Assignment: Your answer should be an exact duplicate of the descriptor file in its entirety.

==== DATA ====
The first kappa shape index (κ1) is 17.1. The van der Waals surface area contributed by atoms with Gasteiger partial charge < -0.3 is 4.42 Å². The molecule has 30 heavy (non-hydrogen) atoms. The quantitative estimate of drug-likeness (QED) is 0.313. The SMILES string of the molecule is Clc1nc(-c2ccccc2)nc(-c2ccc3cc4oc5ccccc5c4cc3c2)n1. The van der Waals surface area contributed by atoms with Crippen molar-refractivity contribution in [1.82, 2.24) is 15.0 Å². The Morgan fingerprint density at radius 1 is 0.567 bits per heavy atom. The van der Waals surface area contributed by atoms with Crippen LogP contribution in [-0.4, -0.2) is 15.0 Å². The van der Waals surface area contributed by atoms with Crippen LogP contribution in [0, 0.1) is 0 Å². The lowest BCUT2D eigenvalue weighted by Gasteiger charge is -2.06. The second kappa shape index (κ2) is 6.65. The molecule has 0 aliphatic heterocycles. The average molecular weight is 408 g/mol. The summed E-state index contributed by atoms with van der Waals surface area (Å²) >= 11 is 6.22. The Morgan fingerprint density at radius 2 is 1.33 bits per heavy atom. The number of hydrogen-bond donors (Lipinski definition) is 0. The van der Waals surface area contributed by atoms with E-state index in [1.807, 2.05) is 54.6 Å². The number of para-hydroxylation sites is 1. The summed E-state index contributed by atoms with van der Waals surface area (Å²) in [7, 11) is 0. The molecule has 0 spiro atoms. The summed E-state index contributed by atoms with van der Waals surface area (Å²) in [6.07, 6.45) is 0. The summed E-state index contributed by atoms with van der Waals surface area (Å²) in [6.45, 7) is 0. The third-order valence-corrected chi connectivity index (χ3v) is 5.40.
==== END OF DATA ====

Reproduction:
The first kappa shape index (κ1) is 17.1. The van der Waals surface area contributed by atoms with Gasteiger partial charge < -0.3 is 4.42 Å². The molecule has 30 heavy (non-hydrogen) atoms. The quantitative estimate of drug-likeness (QED) is 0.313. The SMILES string of the molecule is Clc1nc(-c2ccccc2)nc(-c2ccc3cc4oc5ccccc5c4cc3c2)n1. The van der Waals surface area contributed by atoms with Crippen molar-refractivity contribution in [1.82, 2.24) is 15.0 Å². The Morgan fingerprint density at radius 1 is 0.567 bits per heavy atom. The van der Waals surface area contributed by atoms with Crippen LogP contribution in [-0.4, -0.2) is 15.0 Å². The van der Waals surface area contributed by atoms with Crippen LogP contribution in [0, 0.1) is 0 Å². The lowest BCUT2D eigenvalue weighted by Gasteiger charge is -2.06. The second kappa shape index (κ2) is 6.65. The molecule has 0 aliphatic heterocycles. The average molecular weight is 408 g/mol. The summed E-state index contributed by atoms with van der Waals surface area (Å²) >= 11 is 6.22. The Morgan fingerprint density at radius 2 is 1.33 bits per heavy atom. The number of hydrogen-bond donors (Lipinski definition) is 0. The van der Waals surface area contributed by atoms with E-state index in [1.807, 2.05) is 54.6 Å². The number of para-hydroxylation sites is 1. The summed E-state index contributed by atoms with van der Waals surface area (Å²) in [7, 11) is 0. The molecule has 0 spiro atoms. The summed E-state index contributed by atoms with van der Waals surface area (Å²) in [6.07, 6.45) is 0. The summed E-state index contributed by atoms with van der Waals surface area (Å²) in [6.45, 7) is 0. The third-order valence-corrected chi connectivity index (χ3v) is 5.40.